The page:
SL: Exactly. I mean, I’m very cognizant of trying to stay relevant to the youngest people in the audience. I’m not going to talk about Justin Bieber or Katy Perry and pander, but I do have the thought, “What would twenty-five-year-old Scott think of this joke?” Because ultimately I want everyone to relate to my jokes. I’m not one of those guys who says, “Oh, fuck twenty percent of the audience.” I want the old guy and the hipster to relate to me.

 

Download Scott’s disc, Good Dad, Not a Great Dad, now.

Tom Simmons: Bitcoin and Comedy

Stand-up veteran, Tom Simmons approached Rooftop about making his titles available for purchase with bitcoin, as you can see,  on bitlaughs.com.  How will Bitcoin change the way we buy things? Should comedians be exploring this currency more? Let Tom get you up to speed.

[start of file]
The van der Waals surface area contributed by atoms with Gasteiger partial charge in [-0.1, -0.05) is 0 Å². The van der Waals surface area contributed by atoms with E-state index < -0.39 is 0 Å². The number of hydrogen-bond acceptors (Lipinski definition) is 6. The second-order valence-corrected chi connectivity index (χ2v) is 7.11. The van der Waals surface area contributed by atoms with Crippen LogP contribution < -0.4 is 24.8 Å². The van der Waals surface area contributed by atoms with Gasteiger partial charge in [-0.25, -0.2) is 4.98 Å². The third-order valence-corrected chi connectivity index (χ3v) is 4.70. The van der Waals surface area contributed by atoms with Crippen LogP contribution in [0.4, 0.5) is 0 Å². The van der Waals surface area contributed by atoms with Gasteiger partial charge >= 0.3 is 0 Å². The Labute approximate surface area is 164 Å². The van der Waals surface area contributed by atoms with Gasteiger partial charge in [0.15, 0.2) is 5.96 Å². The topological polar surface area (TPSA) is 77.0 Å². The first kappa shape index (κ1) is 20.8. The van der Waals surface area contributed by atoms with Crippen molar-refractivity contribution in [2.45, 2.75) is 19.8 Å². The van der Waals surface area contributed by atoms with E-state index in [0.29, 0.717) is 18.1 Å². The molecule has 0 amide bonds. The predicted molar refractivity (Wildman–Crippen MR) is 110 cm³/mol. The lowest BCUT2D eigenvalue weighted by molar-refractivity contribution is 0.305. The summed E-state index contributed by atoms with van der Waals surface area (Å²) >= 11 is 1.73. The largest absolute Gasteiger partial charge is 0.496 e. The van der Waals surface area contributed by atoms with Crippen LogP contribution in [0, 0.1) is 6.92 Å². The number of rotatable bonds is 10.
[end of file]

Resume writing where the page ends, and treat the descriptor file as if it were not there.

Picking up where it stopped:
RC(Rooftop Comey): How long have you been a stand-up and how have you seen technology change the landscape of professional comedy?

I have been doing comedy since before jokes. You kids today with your punchlines and premises… we had to tickle the audience. I used pens and notebooks instead of computers. I remember many bookers and industry not wanting to book via email. It was all phone calls (land lines) and mailing people video tapes and 8×10′s from ABC photos.  So technology has changed a lot. But it is still about writing jokes and telling them to crowds, all the rest is promotions.

 

RC: Why is now a great time to be a comedian?

Hmm, is now a great time to be a comedian? Who told you that bullshit? It is always a great time to be a comedian, the hard part is remembering that.

 

RC: What is the hardest thing about being a comedian now?